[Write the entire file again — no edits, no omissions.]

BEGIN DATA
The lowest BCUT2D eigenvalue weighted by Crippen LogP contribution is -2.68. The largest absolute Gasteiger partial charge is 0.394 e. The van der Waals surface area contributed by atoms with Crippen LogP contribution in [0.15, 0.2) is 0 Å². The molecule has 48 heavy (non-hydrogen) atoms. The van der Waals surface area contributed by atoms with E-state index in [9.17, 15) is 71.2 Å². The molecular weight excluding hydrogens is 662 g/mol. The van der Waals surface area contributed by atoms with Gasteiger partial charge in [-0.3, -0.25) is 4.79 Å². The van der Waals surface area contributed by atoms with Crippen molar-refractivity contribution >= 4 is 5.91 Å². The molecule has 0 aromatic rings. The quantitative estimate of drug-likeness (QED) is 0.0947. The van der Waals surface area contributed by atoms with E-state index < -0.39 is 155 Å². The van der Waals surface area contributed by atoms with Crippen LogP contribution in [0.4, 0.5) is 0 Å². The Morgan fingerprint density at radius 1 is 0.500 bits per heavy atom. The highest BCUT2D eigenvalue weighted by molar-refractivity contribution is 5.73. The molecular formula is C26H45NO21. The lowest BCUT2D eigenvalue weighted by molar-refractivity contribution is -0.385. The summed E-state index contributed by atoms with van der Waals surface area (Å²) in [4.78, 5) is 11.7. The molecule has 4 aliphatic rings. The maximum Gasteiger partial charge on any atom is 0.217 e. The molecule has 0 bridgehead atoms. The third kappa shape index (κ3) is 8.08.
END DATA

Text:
The lowest BCUT2D eigenvalue weighted by Crippen LogP contribution is -2.68. The largest absolute Gasteiger partial charge is 0.394 e. The van der Waals surface area contributed by atoms with Crippen LogP contribution in [0.15, 0.2) is 0 Å². The molecule has 48 heavy (non-hydrogen) atoms. The van der Waals surface area contributed by atoms with E-state index in [9.17, 15) is 71.2 Å². The molecular weight excluding hydrogens is 662 g/mol. The van der Waals surface area contributed by atoms with Gasteiger partial charge in [-0.3, -0.25) is 4.79 Å². The van der Waals surface area contributed by atoms with Crippen molar-refractivity contribution >= 4 is 5.91 Å². The molecule has 0 aromatic rings. The quantitative estimate of drug-likeness (QED) is 0.0947. The van der Waals surface area contributed by atoms with E-state index < -0.39 is 155 Å². The van der Waals surface area contributed by atoms with Crippen LogP contribution in [0.4, 0.5) is 0 Å². The Morgan fingerprint density at radius 1 is 0.500 bits per heavy atom. The highest BCUT2D eigenvalue weighted by molar-refractivity contribution is 5.73. The molecular formula is C26H45NO21. The lowest BCUT2D eigenvalue weighted by molar-refractivity contribution is -0.385. The summed E-state index contributed by atoms with van der Waals surface area (Å²) in [4.78, 5) is 11.7. The molecule has 4 aliphatic rings. The maximum Gasteiger partial charge on any atom is 0.217 e. The molecule has 0 bridgehead atoms. The third kappa shape index (κ3) is 8.08.